Alice Soragni, PhD

Assistant Professor-in-Residence, Orthopaedic Surgery

Alice Soragni is an Assistant Professor in the Department of Orthopedic Surgery at UCLA and a member of the Jonsson Comprehensive Cancer Center. Originally from Italy, she received a Bachelor and Master cum Laude from the University of Bologna. Dr. Soragni secured a PhD in Physical Chemistry from the ETH of Zurich followed by a postdoc with David Eisenberg (UCLA) before starting her independent lab in December 2016. In the interview below, she describes what motivates her research and discusses the importance of learning from peers while starting an independent research career and of creating inclusive and diverse lab practices.



PhD in Interdisciplinary Sciences, Physical Chemistry, ETH Zurich, Switzerland


Master (MS) in Biomolecular Biotechnology, University of Bologna, Italy


Bachelor (BS) in Biomolecular Biotechnology, University of Bologna, Italy


2019 – present

Director, Orthopedic Oncology Translational Research Laboratory, Department of Orthopaedic Surgery, David Geffen School of Medicine at UCLA, Los Angeles, CA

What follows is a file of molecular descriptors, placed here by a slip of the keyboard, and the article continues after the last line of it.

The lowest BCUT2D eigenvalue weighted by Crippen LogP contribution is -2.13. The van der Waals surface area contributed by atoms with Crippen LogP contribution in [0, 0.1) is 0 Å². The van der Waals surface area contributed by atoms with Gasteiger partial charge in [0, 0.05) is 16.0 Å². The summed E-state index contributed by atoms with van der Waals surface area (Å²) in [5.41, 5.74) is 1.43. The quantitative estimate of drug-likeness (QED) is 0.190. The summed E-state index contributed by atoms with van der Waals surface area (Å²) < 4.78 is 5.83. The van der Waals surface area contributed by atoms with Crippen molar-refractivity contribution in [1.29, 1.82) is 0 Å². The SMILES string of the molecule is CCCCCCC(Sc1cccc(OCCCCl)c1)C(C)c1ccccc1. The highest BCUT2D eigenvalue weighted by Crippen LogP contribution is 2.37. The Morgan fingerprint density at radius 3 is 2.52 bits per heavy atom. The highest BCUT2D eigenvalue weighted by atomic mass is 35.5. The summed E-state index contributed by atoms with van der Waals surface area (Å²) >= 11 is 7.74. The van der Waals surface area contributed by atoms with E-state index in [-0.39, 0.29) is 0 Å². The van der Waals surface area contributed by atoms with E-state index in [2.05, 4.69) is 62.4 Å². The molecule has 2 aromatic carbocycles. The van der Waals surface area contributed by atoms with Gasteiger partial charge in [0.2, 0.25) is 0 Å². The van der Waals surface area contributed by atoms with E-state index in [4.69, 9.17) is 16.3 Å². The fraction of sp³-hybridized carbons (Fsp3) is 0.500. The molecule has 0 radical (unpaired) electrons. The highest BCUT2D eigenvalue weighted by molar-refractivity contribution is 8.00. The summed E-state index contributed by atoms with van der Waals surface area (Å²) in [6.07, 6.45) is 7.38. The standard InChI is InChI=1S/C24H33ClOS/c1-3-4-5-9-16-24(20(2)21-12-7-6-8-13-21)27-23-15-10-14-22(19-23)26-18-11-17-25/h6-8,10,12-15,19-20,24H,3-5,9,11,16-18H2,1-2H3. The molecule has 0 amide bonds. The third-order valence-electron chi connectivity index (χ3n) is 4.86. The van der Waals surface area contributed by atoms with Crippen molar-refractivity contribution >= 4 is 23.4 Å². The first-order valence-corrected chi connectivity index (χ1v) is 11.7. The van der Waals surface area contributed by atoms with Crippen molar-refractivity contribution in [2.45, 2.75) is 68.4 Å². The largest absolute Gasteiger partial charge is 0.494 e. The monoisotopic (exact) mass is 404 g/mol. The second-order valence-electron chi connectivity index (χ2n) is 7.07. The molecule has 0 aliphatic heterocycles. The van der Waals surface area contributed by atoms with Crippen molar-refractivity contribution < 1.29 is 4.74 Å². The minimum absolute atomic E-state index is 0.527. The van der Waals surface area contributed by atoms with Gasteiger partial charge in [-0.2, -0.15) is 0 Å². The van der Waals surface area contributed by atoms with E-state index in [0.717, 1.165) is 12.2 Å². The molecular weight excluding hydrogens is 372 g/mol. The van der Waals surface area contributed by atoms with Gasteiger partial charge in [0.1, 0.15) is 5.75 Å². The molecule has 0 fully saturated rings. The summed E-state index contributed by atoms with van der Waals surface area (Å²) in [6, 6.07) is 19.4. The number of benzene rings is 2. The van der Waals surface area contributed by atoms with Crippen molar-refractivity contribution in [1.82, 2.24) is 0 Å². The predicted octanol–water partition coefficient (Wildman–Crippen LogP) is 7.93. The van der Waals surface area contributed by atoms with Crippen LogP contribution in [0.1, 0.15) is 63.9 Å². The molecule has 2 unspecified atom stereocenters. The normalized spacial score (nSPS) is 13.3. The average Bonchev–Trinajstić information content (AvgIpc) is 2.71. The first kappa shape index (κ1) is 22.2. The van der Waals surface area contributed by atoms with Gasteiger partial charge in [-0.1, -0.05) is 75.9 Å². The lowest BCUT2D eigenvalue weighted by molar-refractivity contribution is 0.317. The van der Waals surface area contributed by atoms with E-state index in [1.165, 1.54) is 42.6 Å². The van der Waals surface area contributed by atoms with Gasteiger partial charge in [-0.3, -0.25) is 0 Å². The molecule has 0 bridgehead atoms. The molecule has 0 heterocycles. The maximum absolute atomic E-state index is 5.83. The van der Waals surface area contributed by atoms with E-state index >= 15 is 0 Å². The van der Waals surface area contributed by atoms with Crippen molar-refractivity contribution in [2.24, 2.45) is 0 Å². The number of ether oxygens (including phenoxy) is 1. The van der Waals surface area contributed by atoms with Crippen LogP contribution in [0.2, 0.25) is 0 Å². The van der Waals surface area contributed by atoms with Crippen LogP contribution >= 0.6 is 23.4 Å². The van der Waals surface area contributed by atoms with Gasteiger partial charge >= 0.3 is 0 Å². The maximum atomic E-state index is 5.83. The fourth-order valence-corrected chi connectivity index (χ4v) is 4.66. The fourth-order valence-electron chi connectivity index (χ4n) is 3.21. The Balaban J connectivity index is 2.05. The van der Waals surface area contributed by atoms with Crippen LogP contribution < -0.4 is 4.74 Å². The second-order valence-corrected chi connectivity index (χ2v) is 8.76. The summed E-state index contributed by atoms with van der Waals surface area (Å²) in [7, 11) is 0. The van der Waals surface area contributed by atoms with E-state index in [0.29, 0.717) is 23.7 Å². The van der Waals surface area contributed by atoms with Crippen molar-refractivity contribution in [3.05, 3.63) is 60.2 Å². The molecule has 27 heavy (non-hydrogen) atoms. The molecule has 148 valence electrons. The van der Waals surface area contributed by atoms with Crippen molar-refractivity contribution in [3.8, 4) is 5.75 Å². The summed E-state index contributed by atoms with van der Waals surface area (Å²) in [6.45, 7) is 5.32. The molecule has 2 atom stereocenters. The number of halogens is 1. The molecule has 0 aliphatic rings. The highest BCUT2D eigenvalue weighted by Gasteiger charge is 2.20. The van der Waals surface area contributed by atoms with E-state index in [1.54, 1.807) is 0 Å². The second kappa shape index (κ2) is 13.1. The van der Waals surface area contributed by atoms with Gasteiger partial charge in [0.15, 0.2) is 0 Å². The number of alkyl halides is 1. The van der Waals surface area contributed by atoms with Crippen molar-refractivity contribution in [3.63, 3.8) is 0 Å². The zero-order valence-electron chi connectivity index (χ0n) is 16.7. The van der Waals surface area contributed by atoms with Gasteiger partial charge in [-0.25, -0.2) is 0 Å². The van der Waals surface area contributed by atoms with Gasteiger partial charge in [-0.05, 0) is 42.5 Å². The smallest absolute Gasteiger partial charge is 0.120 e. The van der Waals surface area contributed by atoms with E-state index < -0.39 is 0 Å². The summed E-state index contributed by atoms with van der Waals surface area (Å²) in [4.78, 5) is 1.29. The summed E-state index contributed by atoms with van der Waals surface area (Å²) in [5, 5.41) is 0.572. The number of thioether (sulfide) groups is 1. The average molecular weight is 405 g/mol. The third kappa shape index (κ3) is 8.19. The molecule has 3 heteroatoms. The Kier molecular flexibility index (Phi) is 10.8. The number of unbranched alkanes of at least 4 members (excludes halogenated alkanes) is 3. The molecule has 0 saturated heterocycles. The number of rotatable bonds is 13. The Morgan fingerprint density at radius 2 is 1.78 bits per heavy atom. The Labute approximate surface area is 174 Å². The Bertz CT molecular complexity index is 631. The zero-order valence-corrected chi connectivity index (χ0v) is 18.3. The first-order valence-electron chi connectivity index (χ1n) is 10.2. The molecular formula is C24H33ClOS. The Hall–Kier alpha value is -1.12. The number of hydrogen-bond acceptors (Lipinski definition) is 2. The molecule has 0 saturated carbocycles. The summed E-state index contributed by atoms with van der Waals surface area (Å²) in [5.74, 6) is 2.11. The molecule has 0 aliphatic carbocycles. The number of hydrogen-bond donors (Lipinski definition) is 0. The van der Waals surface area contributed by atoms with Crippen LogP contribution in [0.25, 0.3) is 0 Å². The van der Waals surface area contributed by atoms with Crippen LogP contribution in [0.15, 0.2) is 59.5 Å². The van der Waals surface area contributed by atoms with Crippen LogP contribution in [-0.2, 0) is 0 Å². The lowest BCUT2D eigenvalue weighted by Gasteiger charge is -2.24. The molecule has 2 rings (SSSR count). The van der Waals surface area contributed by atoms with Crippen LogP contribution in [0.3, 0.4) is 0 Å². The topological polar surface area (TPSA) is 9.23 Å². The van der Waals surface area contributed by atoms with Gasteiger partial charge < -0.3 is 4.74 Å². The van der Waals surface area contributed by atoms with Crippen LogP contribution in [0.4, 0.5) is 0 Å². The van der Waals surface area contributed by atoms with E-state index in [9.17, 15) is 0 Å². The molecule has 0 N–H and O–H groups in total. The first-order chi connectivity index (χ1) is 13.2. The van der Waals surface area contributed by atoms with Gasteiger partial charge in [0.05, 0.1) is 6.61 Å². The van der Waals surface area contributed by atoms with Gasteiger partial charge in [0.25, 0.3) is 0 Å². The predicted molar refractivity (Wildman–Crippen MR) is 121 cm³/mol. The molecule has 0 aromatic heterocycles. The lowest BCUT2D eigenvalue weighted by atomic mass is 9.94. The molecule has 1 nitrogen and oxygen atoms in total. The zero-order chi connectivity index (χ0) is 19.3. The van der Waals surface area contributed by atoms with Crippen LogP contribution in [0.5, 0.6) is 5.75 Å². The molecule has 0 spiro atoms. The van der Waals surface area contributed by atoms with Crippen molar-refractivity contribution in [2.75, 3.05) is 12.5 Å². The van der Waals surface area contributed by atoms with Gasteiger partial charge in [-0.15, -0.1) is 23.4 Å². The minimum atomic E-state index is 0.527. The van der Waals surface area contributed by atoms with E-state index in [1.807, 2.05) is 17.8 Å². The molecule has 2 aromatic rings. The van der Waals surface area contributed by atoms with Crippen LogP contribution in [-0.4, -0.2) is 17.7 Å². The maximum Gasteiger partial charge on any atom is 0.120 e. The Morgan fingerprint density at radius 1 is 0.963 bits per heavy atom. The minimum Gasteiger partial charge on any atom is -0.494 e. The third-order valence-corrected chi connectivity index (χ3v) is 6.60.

2019 – present

Assistant Professor, Department of Orthopaedic Surgery, David Geffen School of Medicine at UCLA, Los Angeles, CA

2017 – 2019

Assistant Professor, Department of Hematology-Oncology, David Geffen School of Medicine at UCLA, Los Angeles, CA

2011 – 2016

Postdoctoral Researcher, UCLA-DOE Institute for Genomics and Proteomics, Los Angeles, CA

Select Professional Activities

2023 – present

Standing Study Section Member, MCTC, NCI

2023 – present

UCLA JCCC Education and Training Steering Committee Member

2023 – present

Co-Chair, NCI ARTNet Functional Screens and Assay Development Working Group

2021 – present

Co-Leader, Regenerative Medicine theme, CTSI Distinguished Speaker Series

2018 – present

Affiliate, biorXiv

2018 – present

Board Member, Society for Functional Precision Medicine

Select Honors and Awards


UCLA URW Faculty Mentor Award


ISSNAF/AR-TER Visiting Junior Scientist


Scialog Fellow, sponsored by the Gordon and Betty Moore Foundation and the Research Corporation for Science Advancement

Invited Talks

Upcoming talks


AACR Special Conference: Functional and Genomic Precision Medicine in Cancer: Different Perspectives, Common Goals (11-13th March), Boston (MA) – Conference Co-Chair & Invited Speaker


EHA-SFPM Joint Annual Meeting (25-27th September), Copenhagen (Denmark) - Invited Speaker


FACTOR Osteosarcoma Conference (20-22nd June), Cleveland (OH) - Invited Speaker